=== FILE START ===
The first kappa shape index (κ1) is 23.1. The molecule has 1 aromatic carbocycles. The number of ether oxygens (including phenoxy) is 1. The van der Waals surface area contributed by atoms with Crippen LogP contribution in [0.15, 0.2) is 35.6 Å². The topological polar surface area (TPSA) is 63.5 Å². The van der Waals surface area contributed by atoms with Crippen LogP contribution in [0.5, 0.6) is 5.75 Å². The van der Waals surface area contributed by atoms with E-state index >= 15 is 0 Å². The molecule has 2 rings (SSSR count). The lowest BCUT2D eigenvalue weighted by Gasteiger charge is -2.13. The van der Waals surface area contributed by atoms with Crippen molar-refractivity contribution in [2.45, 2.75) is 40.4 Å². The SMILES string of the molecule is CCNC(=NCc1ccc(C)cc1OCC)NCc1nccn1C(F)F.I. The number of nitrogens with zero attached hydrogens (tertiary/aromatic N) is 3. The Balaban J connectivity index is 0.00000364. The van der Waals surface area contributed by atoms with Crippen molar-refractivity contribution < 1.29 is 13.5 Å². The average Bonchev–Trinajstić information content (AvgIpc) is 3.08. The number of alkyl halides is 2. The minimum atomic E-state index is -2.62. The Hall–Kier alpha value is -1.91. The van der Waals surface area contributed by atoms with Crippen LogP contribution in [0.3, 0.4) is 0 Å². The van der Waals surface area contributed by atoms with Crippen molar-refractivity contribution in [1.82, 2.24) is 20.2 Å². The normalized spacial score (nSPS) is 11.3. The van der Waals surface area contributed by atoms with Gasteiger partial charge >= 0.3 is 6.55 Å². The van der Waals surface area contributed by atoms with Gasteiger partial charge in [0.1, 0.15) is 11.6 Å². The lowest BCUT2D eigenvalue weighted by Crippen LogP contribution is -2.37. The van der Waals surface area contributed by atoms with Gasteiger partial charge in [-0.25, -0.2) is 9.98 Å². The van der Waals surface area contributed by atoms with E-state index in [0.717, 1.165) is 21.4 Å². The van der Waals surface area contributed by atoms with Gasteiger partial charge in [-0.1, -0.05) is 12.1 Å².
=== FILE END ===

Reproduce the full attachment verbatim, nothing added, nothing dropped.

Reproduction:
The first kappa shape index (κ1) is 23.1. The molecule has 1 aromatic carbocycles. The number of ether oxygens (including phenoxy) is 1. The van der Waals surface area contributed by atoms with Crippen LogP contribution in [0.15, 0.2) is 35.6 Å². The topological polar surface area (TPSA) is 63.5 Å². The van der Waals surface area contributed by atoms with Crippen LogP contribution in [0.5, 0.6) is 5.75 Å². The van der Waals surface area contributed by atoms with E-state index >= 15 is 0 Å². The molecule has 2 rings (SSSR count). The lowest BCUT2D eigenvalue weighted by Gasteiger charge is -2.13. The van der Waals surface area contributed by atoms with Crippen molar-refractivity contribution in [2.45, 2.75) is 40.4 Å². The SMILES string of the molecule is CCNC(=NCc1ccc(C)cc1OCC)NCc1nccn1C(F)F.I. The number of nitrogens with zero attached hydrogens (tertiary/aromatic N) is 3. The Balaban J connectivity index is 0.00000364. The van der Waals surface area contributed by atoms with Crippen molar-refractivity contribution < 1.29 is 13.5 Å². The average Bonchev–Trinajstić information content (AvgIpc) is 3.08. The number of alkyl halides is 2. The minimum atomic E-state index is -2.62. The Hall–Kier alpha value is -1.91. The van der Waals surface area contributed by atoms with Crippen LogP contribution in [0.3, 0.4) is 0 Å². The van der Waals surface area contributed by atoms with Crippen molar-refractivity contribution in [1.82, 2.24) is 20.2 Å². The normalized spacial score (nSPS) is 11.3. The van der Waals surface area contributed by atoms with Gasteiger partial charge >= 0.3 is 6.55 Å². The van der Waals surface area contributed by atoms with Gasteiger partial charge in [0.1, 0.15) is 11.6 Å². The lowest BCUT2D eigenvalue weighted by Crippen LogP contribution is -2.37. The van der Waals surface area contributed by atoms with Gasteiger partial charge in [-0.25, -0.2) is 9.98 Å². The van der Waals surface area contributed by atoms with E-state index in [0.717, 1.165) is 21.4 Å². The van der Waals surface area contributed by atoms with Gasteiger partial charge in [-0.1, -0.05) is 12.1 Å².